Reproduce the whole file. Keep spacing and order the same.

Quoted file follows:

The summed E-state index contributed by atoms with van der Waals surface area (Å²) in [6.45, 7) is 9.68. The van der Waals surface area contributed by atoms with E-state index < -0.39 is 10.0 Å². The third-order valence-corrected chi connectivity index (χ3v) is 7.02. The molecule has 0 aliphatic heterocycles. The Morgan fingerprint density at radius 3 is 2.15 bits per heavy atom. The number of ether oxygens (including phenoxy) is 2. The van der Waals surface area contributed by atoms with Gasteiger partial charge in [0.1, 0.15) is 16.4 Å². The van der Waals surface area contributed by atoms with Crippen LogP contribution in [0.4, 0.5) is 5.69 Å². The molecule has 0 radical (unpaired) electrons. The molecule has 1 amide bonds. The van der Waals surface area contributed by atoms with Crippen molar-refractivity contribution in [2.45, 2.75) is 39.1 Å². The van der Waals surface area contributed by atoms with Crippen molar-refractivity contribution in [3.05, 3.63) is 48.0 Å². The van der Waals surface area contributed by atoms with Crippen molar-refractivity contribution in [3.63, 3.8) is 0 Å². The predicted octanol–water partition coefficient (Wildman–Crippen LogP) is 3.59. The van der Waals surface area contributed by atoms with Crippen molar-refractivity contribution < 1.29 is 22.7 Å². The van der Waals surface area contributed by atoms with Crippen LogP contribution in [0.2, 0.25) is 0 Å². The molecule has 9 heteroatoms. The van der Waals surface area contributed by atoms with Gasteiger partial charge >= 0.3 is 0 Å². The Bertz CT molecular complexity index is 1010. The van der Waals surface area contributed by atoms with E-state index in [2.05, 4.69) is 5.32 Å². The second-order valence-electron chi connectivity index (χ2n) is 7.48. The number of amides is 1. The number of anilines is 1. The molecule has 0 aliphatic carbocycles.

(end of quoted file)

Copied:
The summed E-state index contributed by atoms with van der Waals surface area (Å²) in [6.45, 7) is 9.68. The van der Waals surface area contributed by atoms with E-state index < -0.39 is 10.0 Å². The third-order valence-corrected chi connectivity index (χ3v) is 7.02. The molecule has 0 aliphatic heterocycles. The Morgan fingerprint density at radius 3 is 2.15 bits per heavy atom. The number of ether oxygens (including phenoxy) is 2. The van der Waals surface area contributed by atoms with Gasteiger partial charge in [0.1, 0.15) is 16.4 Å². The van der Waals surface area contributed by atoms with Crippen LogP contribution in [0.4, 0.5) is 5.69 Å². The molecule has 0 radical (unpaired) electrons. The molecule has 1 amide bonds. The van der Waals surface area contributed by atoms with Crippen molar-refractivity contribution in [2.45, 2.75) is 39.1 Å². The van der Waals surface area contributed by atoms with Crippen molar-refractivity contribution in [3.05, 3.63) is 48.0 Å². The van der Waals surface area contributed by atoms with Crippen molar-refractivity contribution in [3.63, 3.8) is 0 Å². The predicted octanol–water partition coefficient (Wildman–Crippen LogP) is 3.59. The van der Waals surface area contributed by atoms with Crippen molar-refractivity contribution < 1.29 is 22.7 Å². The van der Waals surface area contributed by atoms with Crippen LogP contribution in [0.2, 0.25) is 0 Å². The molecule has 9 heteroatoms. The van der Waals surface area contributed by atoms with Gasteiger partial charge >= 0.3 is 0 Å². The Bertz CT molecular complexity index is 1010. The van der Waals surface area contributed by atoms with E-state index in [2.05, 4.69) is 5.32 Å². The second-order valence-electron chi connectivity index (χ2n) is 7.48. The number of amides is 1. The number of anilines is 1. The molecule has 0 aliphatic carbocycles.